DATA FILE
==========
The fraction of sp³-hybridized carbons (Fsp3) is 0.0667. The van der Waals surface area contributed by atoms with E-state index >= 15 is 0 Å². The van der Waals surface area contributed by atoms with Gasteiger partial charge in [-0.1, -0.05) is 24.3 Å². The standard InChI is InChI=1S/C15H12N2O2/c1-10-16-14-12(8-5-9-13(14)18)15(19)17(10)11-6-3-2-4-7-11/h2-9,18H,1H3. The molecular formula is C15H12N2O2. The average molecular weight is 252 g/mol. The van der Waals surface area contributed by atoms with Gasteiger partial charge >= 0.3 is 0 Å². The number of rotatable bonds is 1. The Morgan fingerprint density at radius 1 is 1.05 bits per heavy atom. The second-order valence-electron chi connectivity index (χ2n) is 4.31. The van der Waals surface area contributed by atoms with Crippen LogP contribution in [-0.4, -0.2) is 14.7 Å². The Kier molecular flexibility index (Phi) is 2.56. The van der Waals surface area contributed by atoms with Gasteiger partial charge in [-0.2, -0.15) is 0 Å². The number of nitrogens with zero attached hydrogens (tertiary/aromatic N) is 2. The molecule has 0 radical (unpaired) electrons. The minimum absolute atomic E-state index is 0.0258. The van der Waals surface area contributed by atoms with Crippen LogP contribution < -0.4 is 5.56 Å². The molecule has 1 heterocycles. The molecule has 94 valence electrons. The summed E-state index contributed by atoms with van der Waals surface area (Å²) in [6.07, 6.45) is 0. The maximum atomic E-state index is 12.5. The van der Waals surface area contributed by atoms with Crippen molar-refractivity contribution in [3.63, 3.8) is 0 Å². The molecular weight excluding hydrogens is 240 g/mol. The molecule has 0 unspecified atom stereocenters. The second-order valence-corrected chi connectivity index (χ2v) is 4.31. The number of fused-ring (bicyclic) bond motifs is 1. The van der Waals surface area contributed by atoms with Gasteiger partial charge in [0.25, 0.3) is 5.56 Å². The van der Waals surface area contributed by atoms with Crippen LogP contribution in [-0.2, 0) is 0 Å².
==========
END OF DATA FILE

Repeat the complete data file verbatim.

The fraction of sp³-hybridized carbons (Fsp3) is 0.0667. The van der Waals surface area contributed by atoms with E-state index >= 15 is 0 Å². The van der Waals surface area contributed by atoms with Gasteiger partial charge in [-0.1, -0.05) is 24.3 Å². The standard InChI is InChI=1S/C15H12N2O2/c1-10-16-14-12(8-5-9-13(14)18)15(19)17(10)11-6-3-2-4-7-11/h2-9,18H,1H3. The molecular formula is C15H12N2O2. The average molecular weight is 252 g/mol. The van der Waals surface area contributed by atoms with Gasteiger partial charge >= 0.3 is 0 Å². The number of rotatable bonds is 1. The Morgan fingerprint density at radius 1 is 1.05 bits per heavy atom. The second-order valence-electron chi connectivity index (χ2n) is 4.31. The van der Waals surface area contributed by atoms with Crippen LogP contribution in [-0.4, -0.2) is 14.7 Å². The Kier molecular flexibility index (Phi) is 2.56. The van der Waals surface area contributed by atoms with Gasteiger partial charge in [-0.2, -0.15) is 0 Å². The number of nitrogens with zero attached hydrogens (tertiary/aromatic N) is 2. The molecule has 0 radical (unpaired) electrons. The minimum absolute atomic E-state index is 0.0258. The van der Waals surface area contributed by atoms with Crippen LogP contribution < -0.4 is 5.56 Å². The molecule has 1 heterocycles. The molecule has 94 valence electrons. The summed E-state index contributed by atoms with van der Waals surface area (Å²) in [6.07, 6.45) is 0. The maximum atomic E-state index is 12.5. The van der Waals surface area contributed by atoms with Crippen molar-refractivity contribution in [3.63, 3.8) is 0 Å². The molecular weight excluding hydrogens is 240 g/mol. The molecule has 0 unspecified atom stereocenters. The second-order valence-corrected chi connectivity index (χ2v) is 4.31. The number of fused-ring (bicyclic) bond motifs is 1. The van der Waals surface area contributed by atoms with Gasteiger partial charge in [0.25, 0.3) is 5.56 Å². The van der Waals surface area contributed by atoms with Crippen LogP contribution in [-0.2, 0) is 0 Å².